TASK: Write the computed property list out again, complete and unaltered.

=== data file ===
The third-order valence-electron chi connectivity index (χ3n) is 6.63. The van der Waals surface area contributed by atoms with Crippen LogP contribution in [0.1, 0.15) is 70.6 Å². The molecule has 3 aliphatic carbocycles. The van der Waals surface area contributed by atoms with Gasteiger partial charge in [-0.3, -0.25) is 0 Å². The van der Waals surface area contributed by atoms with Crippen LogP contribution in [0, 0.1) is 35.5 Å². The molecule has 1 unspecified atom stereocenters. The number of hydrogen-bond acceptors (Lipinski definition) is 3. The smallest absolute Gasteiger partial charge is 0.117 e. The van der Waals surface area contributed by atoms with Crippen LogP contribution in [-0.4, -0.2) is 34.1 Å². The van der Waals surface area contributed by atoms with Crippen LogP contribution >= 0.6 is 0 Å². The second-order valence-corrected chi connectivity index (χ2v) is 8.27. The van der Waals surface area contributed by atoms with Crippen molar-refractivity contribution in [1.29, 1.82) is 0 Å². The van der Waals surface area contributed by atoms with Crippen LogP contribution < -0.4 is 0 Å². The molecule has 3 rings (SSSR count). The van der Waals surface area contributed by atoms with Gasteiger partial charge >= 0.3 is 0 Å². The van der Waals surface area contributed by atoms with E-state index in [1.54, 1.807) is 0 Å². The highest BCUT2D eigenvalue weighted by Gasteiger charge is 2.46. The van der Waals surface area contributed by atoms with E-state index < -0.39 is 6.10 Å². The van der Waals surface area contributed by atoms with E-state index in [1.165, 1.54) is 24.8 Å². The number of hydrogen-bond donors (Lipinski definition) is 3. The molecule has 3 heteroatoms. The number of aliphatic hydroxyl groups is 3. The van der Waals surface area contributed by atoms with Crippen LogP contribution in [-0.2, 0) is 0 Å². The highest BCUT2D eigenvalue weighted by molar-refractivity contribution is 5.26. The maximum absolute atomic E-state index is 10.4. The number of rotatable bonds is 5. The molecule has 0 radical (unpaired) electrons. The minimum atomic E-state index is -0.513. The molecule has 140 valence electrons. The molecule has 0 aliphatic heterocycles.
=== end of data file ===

The third-order valence-electron chi connectivity index (χ3n) is 6.63. The van der Waals surface area contributed by atoms with Crippen LogP contribution in [0.1, 0.15) is 70.6 Å². The molecule has 3 aliphatic carbocycles. The van der Waals surface area contributed by atoms with Gasteiger partial charge in [-0.3, -0.25) is 0 Å². The van der Waals surface area contributed by atoms with Crippen LogP contribution in [0, 0.1) is 35.5 Å². The molecule has 1 unspecified atom stereocenters. The number of hydrogen-bond acceptors (Lipinski definition) is 3. The smallest absolute Gasteiger partial charge is 0.117 e. The van der Waals surface area contributed by atoms with Crippen LogP contribution in [-0.4, -0.2) is 34.1 Å². The van der Waals surface area contributed by atoms with Crippen LogP contribution >= 0.6 is 0 Å². The second-order valence-corrected chi connectivity index (χ2v) is 8.27. The van der Waals surface area contributed by atoms with Crippen molar-refractivity contribution in [1.29, 1.82) is 0 Å². The van der Waals surface area contributed by atoms with Crippen LogP contribution < -0.4 is 0 Å². The molecule has 3 rings (SSSR count). The van der Waals surface area contributed by atoms with Gasteiger partial charge >= 0.3 is 0 Å². The van der Waals surface area contributed by atoms with E-state index in [1.54, 1.807) is 0 Å². The highest BCUT2D eigenvalue weighted by Gasteiger charge is 2.46. The van der Waals surface area contributed by atoms with E-state index < -0.39 is 6.10 Å². The van der Waals surface area contributed by atoms with E-state index in [1.165, 1.54) is 24.8 Å². The number of hydrogen-bond donors (Lipinski definition) is 3. The molecule has 3 heteroatoms. The number of aliphatic hydroxyl groups is 3. The van der Waals surface area contributed by atoms with Crippen LogP contribution in [-0.2, 0) is 0 Å². The highest BCUT2D eigenvalue weighted by molar-refractivity contribution is 5.26. The maximum absolute atomic E-state index is 10.4. The number of rotatable bonds is 5. The molecule has 0 radical (unpaired) electrons. The minimum atomic E-state index is -0.513. The molecule has 140 valence electrons. The molecule has 0 aliphatic heterocycles.